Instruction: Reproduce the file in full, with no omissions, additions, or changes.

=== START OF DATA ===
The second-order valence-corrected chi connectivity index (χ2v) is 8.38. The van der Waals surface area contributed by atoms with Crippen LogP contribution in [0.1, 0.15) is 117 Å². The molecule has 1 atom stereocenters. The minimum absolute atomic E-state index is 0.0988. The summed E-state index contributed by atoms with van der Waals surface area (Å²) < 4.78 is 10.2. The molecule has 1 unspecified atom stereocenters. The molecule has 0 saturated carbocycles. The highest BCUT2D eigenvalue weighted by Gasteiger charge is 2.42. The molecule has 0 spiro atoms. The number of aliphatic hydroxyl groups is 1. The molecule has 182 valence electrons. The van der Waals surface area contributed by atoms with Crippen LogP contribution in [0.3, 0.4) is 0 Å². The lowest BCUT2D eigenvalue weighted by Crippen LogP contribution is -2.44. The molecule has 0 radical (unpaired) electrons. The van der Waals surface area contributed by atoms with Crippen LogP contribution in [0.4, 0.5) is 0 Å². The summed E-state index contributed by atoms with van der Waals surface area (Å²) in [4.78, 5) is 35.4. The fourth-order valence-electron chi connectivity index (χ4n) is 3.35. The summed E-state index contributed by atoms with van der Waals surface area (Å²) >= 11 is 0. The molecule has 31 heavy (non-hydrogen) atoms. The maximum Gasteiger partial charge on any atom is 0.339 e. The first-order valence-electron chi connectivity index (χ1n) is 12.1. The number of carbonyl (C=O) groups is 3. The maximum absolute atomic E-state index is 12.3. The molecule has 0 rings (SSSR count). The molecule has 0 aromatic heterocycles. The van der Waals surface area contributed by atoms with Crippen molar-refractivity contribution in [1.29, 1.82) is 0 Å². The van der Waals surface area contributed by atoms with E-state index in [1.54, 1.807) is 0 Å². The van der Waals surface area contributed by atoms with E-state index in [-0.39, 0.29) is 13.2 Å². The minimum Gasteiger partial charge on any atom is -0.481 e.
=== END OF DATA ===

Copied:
The second-order valence-corrected chi connectivity index (χ2v) is 8.38. The van der Waals surface area contributed by atoms with Crippen LogP contribution in [0.1, 0.15) is 117 Å². The molecule has 1 atom stereocenters. The minimum absolute atomic E-state index is 0.0988. The summed E-state index contributed by atoms with van der Waals surface area (Å²) < 4.78 is 10.2. The molecule has 1 unspecified atom stereocenters. The molecule has 0 saturated carbocycles. The highest BCUT2D eigenvalue weighted by Gasteiger charge is 2.42. The molecule has 0 spiro atoms. The number of aliphatic hydroxyl groups is 1. The molecule has 182 valence electrons. The van der Waals surface area contributed by atoms with Crippen LogP contribution in [0.3, 0.4) is 0 Å². The lowest BCUT2D eigenvalue weighted by Crippen LogP contribution is -2.44. The molecule has 0 radical (unpaired) electrons. The van der Waals surface area contributed by atoms with Crippen LogP contribution in [0.4, 0.5) is 0 Å². The summed E-state index contributed by atoms with van der Waals surface area (Å²) in [4.78, 5) is 35.4. The fourth-order valence-electron chi connectivity index (χ4n) is 3.35. The summed E-state index contributed by atoms with van der Waals surface area (Å²) >= 11 is 0. The molecule has 31 heavy (non-hydrogen) atoms. The maximum Gasteiger partial charge on any atom is 0.339 e. The first-order valence-electron chi connectivity index (χ1n) is 12.1. The number of carbonyl (C=O) groups is 3. The maximum absolute atomic E-state index is 12.3. The molecule has 0 rings (SSSR count). The molecule has 0 aromatic heterocycles. The van der Waals surface area contributed by atoms with Crippen molar-refractivity contribution in [1.29, 1.82) is 0 Å². The van der Waals surface area contributed by atoms with E-state index in [1.54, 1.807) is 0 Å². The van der Waals surface area contributed by atoms with E-state index in [-0.39, 0.29) is 13.2 Å². The minimum Gasteiger partial charge on any atom is -0.481 e.